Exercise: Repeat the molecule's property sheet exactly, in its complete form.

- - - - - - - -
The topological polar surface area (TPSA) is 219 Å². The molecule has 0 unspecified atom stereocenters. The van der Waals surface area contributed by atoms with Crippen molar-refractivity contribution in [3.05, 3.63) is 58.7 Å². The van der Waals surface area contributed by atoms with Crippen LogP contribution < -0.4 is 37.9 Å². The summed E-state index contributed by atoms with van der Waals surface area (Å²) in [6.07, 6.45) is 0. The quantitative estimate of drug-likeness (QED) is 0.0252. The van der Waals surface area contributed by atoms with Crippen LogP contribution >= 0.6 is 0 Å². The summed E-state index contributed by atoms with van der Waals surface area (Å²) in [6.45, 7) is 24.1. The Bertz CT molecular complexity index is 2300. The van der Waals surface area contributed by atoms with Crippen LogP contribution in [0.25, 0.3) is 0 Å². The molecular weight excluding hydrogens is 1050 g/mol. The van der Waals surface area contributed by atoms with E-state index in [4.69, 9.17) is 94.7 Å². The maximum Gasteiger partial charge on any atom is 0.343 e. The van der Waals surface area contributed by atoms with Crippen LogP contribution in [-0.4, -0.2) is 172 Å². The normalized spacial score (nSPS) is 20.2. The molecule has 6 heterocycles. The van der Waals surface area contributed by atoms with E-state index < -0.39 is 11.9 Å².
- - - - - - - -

The topological polar surface area (TPSA) is 219 Å². The molecule has 0 unspecified atom stereocenters. The van der Waals surface area contributed by atoms with Crippen molar-refractivity contribution in [3.05, 3.63) is 58.7 Å². The van der Waals surface area contributed by atoms with Crippen LogP contribution < -0.4 is 37.9 Å². The summed E-state index contributed by atoms with van der Waals surface area (Å²) in [6.07, 6.45) is 0. The quantitative estimate of drug-likeness (QED) is 0.0252. The van der Waals surface area contributed by atoms with Crippen LogP contribution >= 0.6 is 0 Å². The summed E-state index contributed by atoms with van der Waals surface area (Å²) in [6.45, 7) is 24.1. The Bertz CT molecular complexity index is 2300. The van der Waals surface area contributed by atoms with Crippen LogP contribution in [0.25, 0.3) is 0 Å². The molecular weight excluding hydrogens is 1050 g/mol. The van der Waals surface area contributed by atoms with E-state index in [4.69, 9.17) is 94.7 Å². The maximum Gasteiger partial charge on any atom is 0.343 e. The van der Waals surface area contributed by atoms with Crippen LogP contribution in [-0.4, -0.2) is 172 Å². The normalized spacial score (nSPS) is 20.2. The molecule has 6 heterocycles. The van der Waals surface area contributed by atoms with E-state index < -0.39 is 11.9 Å².